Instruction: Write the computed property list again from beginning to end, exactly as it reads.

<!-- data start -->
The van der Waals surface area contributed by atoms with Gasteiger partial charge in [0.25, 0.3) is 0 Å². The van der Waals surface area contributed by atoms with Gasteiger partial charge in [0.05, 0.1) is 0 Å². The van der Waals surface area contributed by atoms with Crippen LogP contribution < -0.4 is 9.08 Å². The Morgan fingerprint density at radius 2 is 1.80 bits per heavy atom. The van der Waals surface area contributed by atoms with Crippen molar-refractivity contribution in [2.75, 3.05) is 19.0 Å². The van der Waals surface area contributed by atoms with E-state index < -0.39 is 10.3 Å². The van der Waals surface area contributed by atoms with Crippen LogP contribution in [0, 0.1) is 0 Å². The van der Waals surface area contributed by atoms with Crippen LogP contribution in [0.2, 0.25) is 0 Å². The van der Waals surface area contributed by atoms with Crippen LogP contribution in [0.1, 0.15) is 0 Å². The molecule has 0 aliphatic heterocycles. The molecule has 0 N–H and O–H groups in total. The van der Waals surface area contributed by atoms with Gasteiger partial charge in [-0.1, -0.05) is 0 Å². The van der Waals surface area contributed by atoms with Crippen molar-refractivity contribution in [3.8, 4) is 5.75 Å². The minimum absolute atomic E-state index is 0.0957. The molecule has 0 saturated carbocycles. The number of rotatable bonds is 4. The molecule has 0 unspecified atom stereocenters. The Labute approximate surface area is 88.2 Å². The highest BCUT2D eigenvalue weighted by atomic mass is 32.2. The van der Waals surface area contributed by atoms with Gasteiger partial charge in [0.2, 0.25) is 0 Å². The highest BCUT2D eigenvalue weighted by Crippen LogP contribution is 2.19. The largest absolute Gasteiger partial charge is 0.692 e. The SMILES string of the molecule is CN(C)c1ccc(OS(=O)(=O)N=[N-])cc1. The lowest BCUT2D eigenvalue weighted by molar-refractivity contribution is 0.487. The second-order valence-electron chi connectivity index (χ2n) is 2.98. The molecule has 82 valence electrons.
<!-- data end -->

The van der Waals surface area contributed by atoms with Gasteiger partial charge in [0.25, 0.3) is 0 Å². The van der Waals surface area contributed by atoms with Gasteiger partial charge in [0.05, 0.1) is 0 Å². The van der Waals surface area contributed by atoms with Crippen LogP contribution < -0.4 is 9.08 Å². The Morgan fingerprint density at radius 2 is 1.80 bits per heavy atom. The van der Waals surface area contributed by atoms with Crippen molar-refractivity contribution in [2.75, 3.05) is 19.0 Å². The van der Waals surface area contributed by atoms with E-state index < -0.39 is 10.3 Å². The van der Waals surface area contributed by atoms with Crippen LogP contribution in [0, 0.1) is 0 Å². The van der Waals surface area contributed by atoms with Crippen LogP contribution in [0.2, 0.25) is 0 Å². The van der Waals surface area contributed by atoms with Crippen LogP contribution in [0.1, 0.15) is 0 Å². The molecule has 0 aliphatic heterocycles. The molecule has 0 N–H and O–H groups in total. The van der Waals surface area contributed by atoms with Gasteiger partial charge in [-0.1, -0.05) is 0 Å². The van der Waals surface area contributed by atoms with Crippen molar-refractivity contribution in [3.8, 4) is 5.75 Å². The minimum absolute atomic E-state index is 0.0957. The molecule has 0 saturated carbocycles. The number of rotatable bonds is 4. The molecule has 0 unspecified atom stereocenters. The Labute approximate surface area is 88.2 Å². The highest BCUT2D eigenvalue weighted by atomic mass is 32.2. The van der Waals surface area contributed by atoms with Gasteiger partial charge in [0.2, 0.25) is 0 Å². The highest BCUT2D eigenvalue weighted by Crippen LogP contribution is 2.19. The largest absolute Gasteiger partial charge is 0.692 e. The SMILES string of the molecule is CN(C)c1ccc(OS(=O)(=O)N=[N-])cc1. The lowest BCUT2D eigenvalue weighted by molar-refractivity contribution is 0.487. The second-order valence-electron chi connectivity index (χ2n) is 2.98. The molecule has 82 valence electrons.